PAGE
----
Dirty - and delighted - from head to toe

I don't think I ever got into trouble for getting dirty when I was a kid. That's not because I didn't get dirty. It just wasn't a punishable offense in our house. With a farm next door and a few acres of our own, getting dirty was viewed as an occupational hazard of childhood in the country.

My mother's casual attitude may be why most of the kids in the neighborhood hung out at our house. After we got rid of the chickens, we had a great clubhouse in the vacant coop. It was the site of many messy projects, like painting battle hawks on garbage-can lids to turn them into shields.

We needed shields for our "wars" with the kids who lived down the hill in Comanche Court. These wars involved a lot of mud throwing. When Mom peeled our clothes off in the evening by the back door, she would comment nonchalantly, "War today, huh?"

The back door led to a utility room with a shower (what foresight). We either rinsed off there or ran naked to the tub to scrub off the rest of the dirt.

It wasn't just war that offered us opportunities to get dirty. There was also baking: mud pies, mud cakes, mud muffins. And if it was spring and we were very fortunate, we would find a sticky little pond of shiny, smooth mud with which to frost our creations.

One summer, we decided to dig a swimming pool. My mother suggested a spot in the front corner of the yard. We dug and dug, and when it was about three feet deep and four feet across, we put in a tarp and ran the hose - for what seemed like hours.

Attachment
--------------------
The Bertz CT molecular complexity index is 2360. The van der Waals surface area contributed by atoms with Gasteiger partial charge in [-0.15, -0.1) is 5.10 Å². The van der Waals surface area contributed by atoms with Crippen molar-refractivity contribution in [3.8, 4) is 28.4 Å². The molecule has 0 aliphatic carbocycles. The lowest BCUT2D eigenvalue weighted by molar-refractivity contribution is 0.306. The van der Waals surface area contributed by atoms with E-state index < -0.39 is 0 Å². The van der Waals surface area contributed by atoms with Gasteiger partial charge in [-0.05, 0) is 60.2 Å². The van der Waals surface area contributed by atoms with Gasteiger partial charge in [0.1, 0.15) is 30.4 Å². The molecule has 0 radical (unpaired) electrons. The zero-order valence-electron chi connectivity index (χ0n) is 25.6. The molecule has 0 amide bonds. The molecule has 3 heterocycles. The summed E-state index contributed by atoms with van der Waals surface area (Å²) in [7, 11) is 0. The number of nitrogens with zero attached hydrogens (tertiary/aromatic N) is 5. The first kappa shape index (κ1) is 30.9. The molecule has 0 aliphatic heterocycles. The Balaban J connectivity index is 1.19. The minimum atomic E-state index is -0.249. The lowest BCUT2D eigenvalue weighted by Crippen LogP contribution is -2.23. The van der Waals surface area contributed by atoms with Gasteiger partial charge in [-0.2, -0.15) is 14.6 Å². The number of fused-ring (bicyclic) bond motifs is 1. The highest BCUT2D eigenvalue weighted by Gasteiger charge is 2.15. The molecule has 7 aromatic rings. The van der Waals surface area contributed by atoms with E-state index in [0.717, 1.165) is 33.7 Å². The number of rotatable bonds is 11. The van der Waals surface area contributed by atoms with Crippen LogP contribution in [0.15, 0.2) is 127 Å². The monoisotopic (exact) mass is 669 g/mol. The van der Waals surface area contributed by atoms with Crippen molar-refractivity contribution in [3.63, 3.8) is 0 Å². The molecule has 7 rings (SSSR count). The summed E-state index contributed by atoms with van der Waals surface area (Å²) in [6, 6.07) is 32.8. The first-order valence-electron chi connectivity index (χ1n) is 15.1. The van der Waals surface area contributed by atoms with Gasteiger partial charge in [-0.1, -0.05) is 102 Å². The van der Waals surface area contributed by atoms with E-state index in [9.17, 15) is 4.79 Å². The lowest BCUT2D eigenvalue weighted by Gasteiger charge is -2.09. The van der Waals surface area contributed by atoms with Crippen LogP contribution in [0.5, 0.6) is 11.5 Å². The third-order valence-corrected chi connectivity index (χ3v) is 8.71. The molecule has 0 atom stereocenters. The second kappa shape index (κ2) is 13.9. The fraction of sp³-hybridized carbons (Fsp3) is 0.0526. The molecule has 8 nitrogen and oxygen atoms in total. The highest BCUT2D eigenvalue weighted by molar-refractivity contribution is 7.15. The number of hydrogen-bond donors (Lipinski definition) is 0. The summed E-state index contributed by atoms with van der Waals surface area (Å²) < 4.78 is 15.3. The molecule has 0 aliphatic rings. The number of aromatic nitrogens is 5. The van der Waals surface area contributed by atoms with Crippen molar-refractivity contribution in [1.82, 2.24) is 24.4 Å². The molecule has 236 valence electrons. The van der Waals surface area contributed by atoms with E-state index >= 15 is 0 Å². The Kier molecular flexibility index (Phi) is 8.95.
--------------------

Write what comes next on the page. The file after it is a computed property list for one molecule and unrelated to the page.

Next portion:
The inflow was slightly ahead of the leakage, so it finally filled up. And for about 20 squealing, delighted minutes, we all squeezed in and splashed in the muddy water. A few days after we'd abandoned the pool, we gave little notice to the giant lilac bush that my mother had planted in the hole.

The usually dry creek near our house was another wonderful place to get dirty. One spring, a little stream ran down the center of it. We built canals and dams all day long. That evening, my mother had more than mud to contend with.

My shoulder-length hair was full of cockleburs. She tried to comb them out. She tried to pull them out, and she finally had to cut them out. This was long before Meg Ryan had popularized the chopped-up look, so the result was pretty strange.

It might sound as if we were a bit wild. We were, but as they say in the country, we "cleaned up real good." Maybe that's what my mother loved, uncovering her little cherubs from beneath layers of mud.

We still have photographs of us wrapped in fluffy white towels after our evening baths: our eyelashes still wet, and our cheeks shining as if they had been polished. I don't know what was best, the feeling of getting all dirty or the feeling of getting all clean. As a devoted gardener, I still don't.

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